Apples and Neighbors
“Are you stealing my neighbor’s apples?”
I squinted up at the two pairs of tip-toed legs that teetered on the wobbling ladder. Why did Phil’s apples matter anyway? From my living room window, I’d watched the guys set up their apple-stealing shop under Phil’s tree next door. They’d been suspiciously quiet about unhinging the ladder, and the foggy early morning had worked in their favor. My train wasn’t for another 20 minutes — not quite time to leave — but I reasoned that potential apple thieves warranted neighborly nosiness. I went downstairs to reason with the robbers up high in the blossoming Discovery tree. With their top halves masked by still-leafy branches, I was forced to confront their stretched ankles and calves. But my question was answered only by the thuds of the ruby fruits that landed in an oversized picnic basket emblazoned with the Fortnum & Mason logo. The plucking continued.
Seriously, I asked again: “Are you stealing my neighbor’s apples?”
I couldn’t make sense of my reasons for caring what these four legs did in my neighbor’s tree. Phil was a loud drunk who made offensive clicks with his mouth whenever I walked past his front door in my gym clothes.
“Princess! Hey Preencesss,” he’d shout and start to follow if I ignored his calls. “Are-uh-you-uh goin’ to dee shop? Pick-a-me-up someteeng, yea? Or just come back here.”
“Forget it,” I’d yell from my safe place across the street. But Phil never heard me. It didn’t matter what time of day it was — his eyes glowed like hazy red beams.
Besides the half-dozen-strong gang of cats that operated some kind of feline cartel down our road, Phil provided ample entertainment. But unlike the calicos who provided thrillingly easy drama, the action around our Rasta neighbor was underscored by our attempts to understand his own anguished character. Phil might joke, but his late-night walks (we guessed to the pub) were marked by slumped shoulders and a dark Caribbean face that furrowed down hard to battle inner demons.
“I heard he’s terminally ill,” we heard.
“No, his wife left him when he started getting drunk. He can’t see his kid anymore.”
“Whatever, mate. He’s just a waste of bloody space.”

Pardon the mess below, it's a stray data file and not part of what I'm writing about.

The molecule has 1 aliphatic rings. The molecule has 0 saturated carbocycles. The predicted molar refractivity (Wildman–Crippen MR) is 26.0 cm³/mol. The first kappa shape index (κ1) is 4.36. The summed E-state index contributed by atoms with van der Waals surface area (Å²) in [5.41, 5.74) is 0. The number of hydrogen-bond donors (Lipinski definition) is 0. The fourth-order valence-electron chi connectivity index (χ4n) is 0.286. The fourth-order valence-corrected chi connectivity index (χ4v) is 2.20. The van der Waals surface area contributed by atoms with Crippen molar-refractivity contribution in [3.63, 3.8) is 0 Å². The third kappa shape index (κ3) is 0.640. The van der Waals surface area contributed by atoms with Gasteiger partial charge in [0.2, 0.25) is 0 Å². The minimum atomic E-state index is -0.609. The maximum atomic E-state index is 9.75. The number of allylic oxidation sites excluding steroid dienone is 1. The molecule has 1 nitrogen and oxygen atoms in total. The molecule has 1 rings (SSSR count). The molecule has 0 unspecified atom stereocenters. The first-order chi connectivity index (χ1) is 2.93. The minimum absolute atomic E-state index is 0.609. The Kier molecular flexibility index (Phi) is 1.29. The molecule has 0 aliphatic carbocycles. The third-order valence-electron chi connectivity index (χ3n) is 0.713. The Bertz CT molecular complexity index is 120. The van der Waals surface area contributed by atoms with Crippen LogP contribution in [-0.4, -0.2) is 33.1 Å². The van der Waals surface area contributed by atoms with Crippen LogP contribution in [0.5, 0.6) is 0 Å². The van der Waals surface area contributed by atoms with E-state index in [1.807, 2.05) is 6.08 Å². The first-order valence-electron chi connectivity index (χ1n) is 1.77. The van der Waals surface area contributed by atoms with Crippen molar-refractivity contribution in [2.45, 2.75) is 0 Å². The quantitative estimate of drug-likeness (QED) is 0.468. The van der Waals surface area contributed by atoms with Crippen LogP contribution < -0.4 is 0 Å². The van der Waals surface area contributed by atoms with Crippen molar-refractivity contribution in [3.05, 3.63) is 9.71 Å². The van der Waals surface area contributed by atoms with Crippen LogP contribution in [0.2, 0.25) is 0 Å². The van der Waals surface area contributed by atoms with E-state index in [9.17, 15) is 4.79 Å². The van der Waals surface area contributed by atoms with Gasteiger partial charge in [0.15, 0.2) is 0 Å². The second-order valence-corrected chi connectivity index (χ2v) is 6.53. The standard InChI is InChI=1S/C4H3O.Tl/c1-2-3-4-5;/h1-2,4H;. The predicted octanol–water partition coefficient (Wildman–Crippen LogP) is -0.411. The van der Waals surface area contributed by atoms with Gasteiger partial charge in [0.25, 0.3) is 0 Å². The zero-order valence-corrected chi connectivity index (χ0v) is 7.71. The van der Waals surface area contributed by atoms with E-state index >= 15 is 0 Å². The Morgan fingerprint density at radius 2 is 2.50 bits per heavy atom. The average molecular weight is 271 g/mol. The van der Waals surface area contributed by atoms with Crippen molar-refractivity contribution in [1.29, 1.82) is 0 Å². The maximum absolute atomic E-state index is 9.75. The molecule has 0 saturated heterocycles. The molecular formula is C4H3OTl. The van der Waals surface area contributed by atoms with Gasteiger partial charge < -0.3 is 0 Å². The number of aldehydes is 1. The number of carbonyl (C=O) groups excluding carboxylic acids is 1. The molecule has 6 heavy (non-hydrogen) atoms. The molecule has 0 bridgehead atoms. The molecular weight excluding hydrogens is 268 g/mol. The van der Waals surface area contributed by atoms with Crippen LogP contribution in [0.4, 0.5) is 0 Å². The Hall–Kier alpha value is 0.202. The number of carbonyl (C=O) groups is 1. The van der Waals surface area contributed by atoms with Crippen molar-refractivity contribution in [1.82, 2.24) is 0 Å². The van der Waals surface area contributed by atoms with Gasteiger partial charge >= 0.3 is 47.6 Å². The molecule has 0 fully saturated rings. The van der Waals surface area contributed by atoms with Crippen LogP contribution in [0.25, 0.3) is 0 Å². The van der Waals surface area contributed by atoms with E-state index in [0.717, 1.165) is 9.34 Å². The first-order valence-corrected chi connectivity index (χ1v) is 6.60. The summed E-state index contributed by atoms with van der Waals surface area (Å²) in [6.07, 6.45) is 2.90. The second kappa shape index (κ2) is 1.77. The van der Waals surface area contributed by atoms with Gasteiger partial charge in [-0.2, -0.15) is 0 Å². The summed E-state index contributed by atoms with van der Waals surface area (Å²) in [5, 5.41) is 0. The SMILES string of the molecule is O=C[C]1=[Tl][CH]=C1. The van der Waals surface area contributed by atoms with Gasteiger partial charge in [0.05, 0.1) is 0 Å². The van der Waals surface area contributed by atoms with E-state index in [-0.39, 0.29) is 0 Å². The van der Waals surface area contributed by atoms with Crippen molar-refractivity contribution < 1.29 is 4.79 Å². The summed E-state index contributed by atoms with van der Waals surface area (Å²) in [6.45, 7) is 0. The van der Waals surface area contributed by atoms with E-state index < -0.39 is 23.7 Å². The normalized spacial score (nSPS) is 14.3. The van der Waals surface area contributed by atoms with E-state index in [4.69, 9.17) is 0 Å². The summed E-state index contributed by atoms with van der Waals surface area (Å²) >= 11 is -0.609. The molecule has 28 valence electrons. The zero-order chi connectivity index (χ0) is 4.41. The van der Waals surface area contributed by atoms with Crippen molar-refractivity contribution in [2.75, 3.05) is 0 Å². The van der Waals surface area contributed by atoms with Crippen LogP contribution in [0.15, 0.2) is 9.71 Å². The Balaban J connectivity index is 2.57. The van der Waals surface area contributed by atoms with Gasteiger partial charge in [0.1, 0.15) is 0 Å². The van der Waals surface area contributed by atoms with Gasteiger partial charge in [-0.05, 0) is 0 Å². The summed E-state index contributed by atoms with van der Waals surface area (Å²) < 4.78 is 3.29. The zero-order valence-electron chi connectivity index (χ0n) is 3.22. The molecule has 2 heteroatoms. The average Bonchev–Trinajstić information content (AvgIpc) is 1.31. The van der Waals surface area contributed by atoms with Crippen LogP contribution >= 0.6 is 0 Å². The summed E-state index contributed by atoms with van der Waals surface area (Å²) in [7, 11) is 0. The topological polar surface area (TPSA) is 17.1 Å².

“You-za just-a blood clot,” yelled Phil’s alleged son as he beat our neighbor into the sidewalk one morning. From the second story window, we watched blood from Phil’s face hit the pavement as he fell backwards, into his fence. “Wort-less blood-uh-cloth. Wort-less fuck.” No one stopped or questioned the kid. We kind of had to agree with him. Phil’s music had been a problem for months. He’d get drunk, stoned out of his head, turn up the stereo and put one reggae song on repeat for hours. We guessed he was too wasted to be stirred by his own blaring Marley. Unfortunately, no one on Lulworth Road had the luxury of being lulled to sweet slumber — or drunken stupor — by reggae lullabies. In an attempt to wake our neighbor up, the new parents across the road threw stones at his window. It worked. Phil did wake up, and as he stumbled outside, yelling at the poor tired mom and dad who dared disturb the beast, he locked himself out of the house. We spent the night listening to a skipping reggae record and Phil’s druken howls. Even the mafia cats cried. Besides sharing a hatred for the music that thumped through our houses and heads, the rest of Lulworth Road cultivated a mutual carnal urge, prompted by sleeplessness, to murder Phil.
When the fire brigade broke into his house and climbed through his windows, we thought our worst fears (and secret prayers) had been answered. The music that night had been especially bad. Tom and I lay awake and pondered what we heard.
“It sounds like a stabbing scene in a horror film.”
“No. Not quite. This sounds more real, don’t you think? Like actual recordings of people dying.”
“Yeah, like genocide on repeat.”
Muffled, skipping screams echoed like sinister ghosts through our walls, down and across our old wooden floorboards. We were desperate for the murderous sounds to stop, but also interested in the record itself. Eventually, though, the firefighters found the stereo and put us out of our misery. But the next evening, Lulworth Road gathered outside Phil’s broken-down door to determine what happened.
“I heard he was out of town.”
“No, he was definitely here. We saw him this morning.”
The evening rush-hour trains whooned behind our block of Victorians, filling an otherwise silent gathering with thick whistles.
“Well. Maybe the bloody bastard finally kipped off.”
It was clear most of us felt guilty joking about the idea, but a dead Phil was entirely possible. So possible that the next day, I was a little shocked to hear the Rasta man’s yells from the street.
“Dey broke tru my door-uh. Dee firemeen. Dey broke een.”
But no one felt sorry for Phil or his door. No one said a word.
And from where i now stood, under his tree, the image of Phil picking his own Discovery apples didn’t matter. Still, there was no explanation from the boys in the branches.
“Are you stealing my neighbor’s apples?” I asked for the third time.
“No, of course we’re not stealing these apples!” The Oxbridge accents oozed from smiles practiced at charming.
“Then what are you doing?” I asked.
“These are for a commission,” said the taller one.
“A commission,” I repeated.
“Yes, that’s right. An art commission,” said the shorter accomplice.
“And will there be an exhibition of apples?”
I started towards the train station.
“Look, we’re not stealing these,” the taller one interjected. For a moment that smarmy façade lifted to reveal a tipple of impish fear.
“Oh, were you worried I’d tell the neighbor?” I asked. Whatever smarm-charm was left on their faces disappeared. “Hope they taste good,” I yelled over my shoulder and wondered what would happen if Phil walked under their ladder.